The latest production on the Texas Woman’s University stage doesn’t come from a script.
It borrows from the real life of directors Noah Lelek and Ilana Morgan, a TWU theater class and the actors performing the play.
The Architecture of Loss began when Lelek, a theater faculty member, was on his couch and watching the news in 2018. A breaking news story reported that a duck boat capsized on Table Rock Lake in Missouri.
“Seventeen people died,” Lelek said. “One woman lost something like eight family members.”
The survivor, Tia Coleman, lost nine family members in the accident — including her husband and their three young children.
At the same time, Lelek was dealing with his own stepfather’s dire diagnosis. Congestive heart failure eventually claimed his life last December, and Lelek saw his mother’s grief, up close and personal.
“I got to thinking, ‘How can we use theater to explore loss?’” Lelek said.
Lelek and Morgan have worked together before, blending theater and movement to develop characters and tell stories. The professors decided they wanted to devise a play about loss. In devised plays, actors and directors create work without a published script.
“I interviewed my mom,” Lelek said. “The main story is my mom and my stepdad’s. But I teach a devising class, and I had students research and perform stories about loss.”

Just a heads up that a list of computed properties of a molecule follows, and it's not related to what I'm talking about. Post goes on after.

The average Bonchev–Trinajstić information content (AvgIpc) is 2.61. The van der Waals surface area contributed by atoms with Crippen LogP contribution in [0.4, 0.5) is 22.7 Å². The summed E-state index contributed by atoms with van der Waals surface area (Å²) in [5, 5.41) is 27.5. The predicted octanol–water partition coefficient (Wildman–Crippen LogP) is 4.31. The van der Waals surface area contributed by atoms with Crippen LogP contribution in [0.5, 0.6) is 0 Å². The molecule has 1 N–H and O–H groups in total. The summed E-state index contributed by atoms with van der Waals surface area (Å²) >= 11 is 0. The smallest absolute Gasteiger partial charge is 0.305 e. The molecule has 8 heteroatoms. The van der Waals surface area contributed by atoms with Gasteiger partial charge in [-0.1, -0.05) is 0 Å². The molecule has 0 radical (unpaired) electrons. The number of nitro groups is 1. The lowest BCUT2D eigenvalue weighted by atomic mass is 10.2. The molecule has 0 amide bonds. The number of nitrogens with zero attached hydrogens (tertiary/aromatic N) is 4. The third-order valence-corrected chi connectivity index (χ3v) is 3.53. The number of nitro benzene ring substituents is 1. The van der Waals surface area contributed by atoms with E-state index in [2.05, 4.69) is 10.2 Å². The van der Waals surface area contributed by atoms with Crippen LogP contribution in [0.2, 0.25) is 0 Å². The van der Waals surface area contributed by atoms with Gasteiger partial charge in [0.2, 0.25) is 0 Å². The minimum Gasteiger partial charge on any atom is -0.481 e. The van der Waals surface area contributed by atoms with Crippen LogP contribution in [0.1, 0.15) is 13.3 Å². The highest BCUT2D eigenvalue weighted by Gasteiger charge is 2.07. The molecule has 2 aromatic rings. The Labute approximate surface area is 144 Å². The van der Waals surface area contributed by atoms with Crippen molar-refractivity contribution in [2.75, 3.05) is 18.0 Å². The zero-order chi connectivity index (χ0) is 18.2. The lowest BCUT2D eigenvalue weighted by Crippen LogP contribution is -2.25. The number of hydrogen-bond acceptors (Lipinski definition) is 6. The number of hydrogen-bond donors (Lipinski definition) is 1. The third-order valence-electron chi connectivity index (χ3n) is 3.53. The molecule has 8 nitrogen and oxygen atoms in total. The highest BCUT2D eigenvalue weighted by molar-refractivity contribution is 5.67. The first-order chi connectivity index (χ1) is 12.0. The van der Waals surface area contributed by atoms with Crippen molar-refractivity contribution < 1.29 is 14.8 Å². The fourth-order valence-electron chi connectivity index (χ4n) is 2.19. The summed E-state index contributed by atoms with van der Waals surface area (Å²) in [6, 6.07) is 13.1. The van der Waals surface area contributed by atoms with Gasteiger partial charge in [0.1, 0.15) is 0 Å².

Morgan said The Architecture of Loss pulls different narratives together, stitched together with the theme of loss and grief.
“I see this show as a quilt,” she said. “Devised theater can almost become a narrative, but this show is more of a quilt. There are different pieces brought together so that when you see it as a whole, it makes sense.”
Lelek said the play has worked like a collaboration. The cast shows up for rehearsals ready for the unexpected, and primed to solve problems that can arise when you’re creating a story each day. It pushes students out of the comfort zone of preparation. They can’t memorize lines before each rehearsal because the dialogue changes. They can’t map out every move because Morgan is leading them in building dance and movement for each rehearsal.
Lelek said the show is teaching the students creativity and flexibility.
“These are all theater students,” he said. “They very much come from the perspective of ‘I need to study this, talk about it and figure this out.’ This is really a different language than they’re used to. They don’t have the typical work to fall back on. They don’t have ‘What’s my blocking?’ ‘Where’s my script?’ and ‘Where do I need to be?’ Because there’s no script. We’re creating this every day.”
Morgan said the cast members are learning to really tune into their bodies.
“I think it’s teaching them that the body is a place of knowing,” Morgan said. “What we’re seeing is that choreography is a way to find grief, loss and remembering. It’s not typical choreography. We’re using a lot of gesture and movement. And they’re creating movement from themselves, which shows you that movement doesn’t have to be something that is layered onto you from someone else. This isn’t a project where I have to walk in and do ‘5, 6, 7, 8.’”